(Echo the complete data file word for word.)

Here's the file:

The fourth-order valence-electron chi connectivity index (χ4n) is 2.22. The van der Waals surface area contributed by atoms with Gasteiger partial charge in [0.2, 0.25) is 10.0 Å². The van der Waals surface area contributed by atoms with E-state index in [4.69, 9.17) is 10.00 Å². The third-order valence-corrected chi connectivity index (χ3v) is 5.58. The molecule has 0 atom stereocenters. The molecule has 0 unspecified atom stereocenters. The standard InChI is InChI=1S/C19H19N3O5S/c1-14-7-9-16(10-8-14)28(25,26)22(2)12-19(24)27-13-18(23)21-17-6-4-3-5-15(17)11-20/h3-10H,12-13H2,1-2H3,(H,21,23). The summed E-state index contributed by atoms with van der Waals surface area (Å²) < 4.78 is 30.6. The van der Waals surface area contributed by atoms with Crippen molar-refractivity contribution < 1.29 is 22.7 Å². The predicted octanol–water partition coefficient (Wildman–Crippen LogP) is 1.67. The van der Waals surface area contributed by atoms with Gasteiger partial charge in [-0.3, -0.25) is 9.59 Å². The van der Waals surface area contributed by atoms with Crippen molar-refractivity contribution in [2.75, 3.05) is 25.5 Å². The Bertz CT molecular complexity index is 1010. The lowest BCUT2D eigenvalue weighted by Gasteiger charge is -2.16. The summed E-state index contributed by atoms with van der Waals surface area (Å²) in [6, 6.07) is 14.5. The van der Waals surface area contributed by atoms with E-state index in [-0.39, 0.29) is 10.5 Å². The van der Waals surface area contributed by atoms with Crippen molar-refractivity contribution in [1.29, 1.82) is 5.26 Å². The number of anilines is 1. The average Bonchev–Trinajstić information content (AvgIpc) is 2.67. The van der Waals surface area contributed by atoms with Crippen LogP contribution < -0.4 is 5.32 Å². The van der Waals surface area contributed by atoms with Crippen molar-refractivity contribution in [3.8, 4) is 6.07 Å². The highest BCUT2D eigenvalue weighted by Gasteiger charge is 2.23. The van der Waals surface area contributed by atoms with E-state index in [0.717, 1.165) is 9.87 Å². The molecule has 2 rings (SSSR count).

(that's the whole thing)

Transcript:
The fourth-order valence-electron chi connectivity index (χ4n) is 2.22. The van der Waals surface area contributed by atoms with Gasteiger partial charge in [0.2, 0.25) is 10.0 Å². The van der Waals surface area contributed by atoms with E-state index in [4.69, 9.17) is 10.00 Å². The third-order valence-corrected chi connectivity index (χ3v) is 5.58. The molecule has 0 atom stereocenters. The molecule has 0 unspecified atom stereocenters. The standard InChI is InChI=1S/C19H19N3O5S/c1-14-7-9-16(10-8-14)28(25,26)22(2)12-19(24)27-13-18(23)21-17-6-4-3-5-15(17)11-20/h3-10H,12-13H2,1-2H3,(H,21,23). The summed E-state index contributed by atoms with van der Waals surface area (Å²) < 4.78 is 30.6. The van der Waals surface area contributed by atoms with Crippen molar-refractivity contribution < 1.29 is 22.7 Å². The predicted octanol–water partition coefficient (Wildman–Crippen LogP) is 1.67. The van der Waals surface area contributed by atoms with Gasteiger partial charge in [-0.3, -0.25) is 9.59 Å². The van der Waals surface area contributed by atoms with Crippen molar-refractivity contribution in [2.75, 3.05) is 25.5 Å². The Bertz CT molecular complexity index is 1010. The lowest BCUT2D eigenvalue weighted by Gasteiger charge is -2.16. The summed E-state index contributed by atoms with van der Waals surface area (Å²) in [6, 6.07) is 14.5. The van der Waals surface area contributed by atoms with E-state index in [-0.39, 0.29) is 10.5 Å². The van der Waals surface area contributed by atoms with Crippen molar-refractivity contribution in [1.29, 1.82) is 5.26 Å². The number of anilines is 1. The average Bonchev–Trinajstić information content (AvgIpc) is 2.67. The van der Waals surface area contributed by atoms with Crippen LogP contribution < -0.4 is 5.32 Å². The van der Waals surface area contributed by atoms with Crippen molar-refractivity contribution in [3.8, 4) is 6.07 Å². The highest BCUT2D eigenvalue weighted by Gasteiger charge is 2.23. The van der Waals surface area contributed by atoms with E-state index in [0.717, 1.165) is 9.87 Å². The molecule has 2 rings (SSSR count).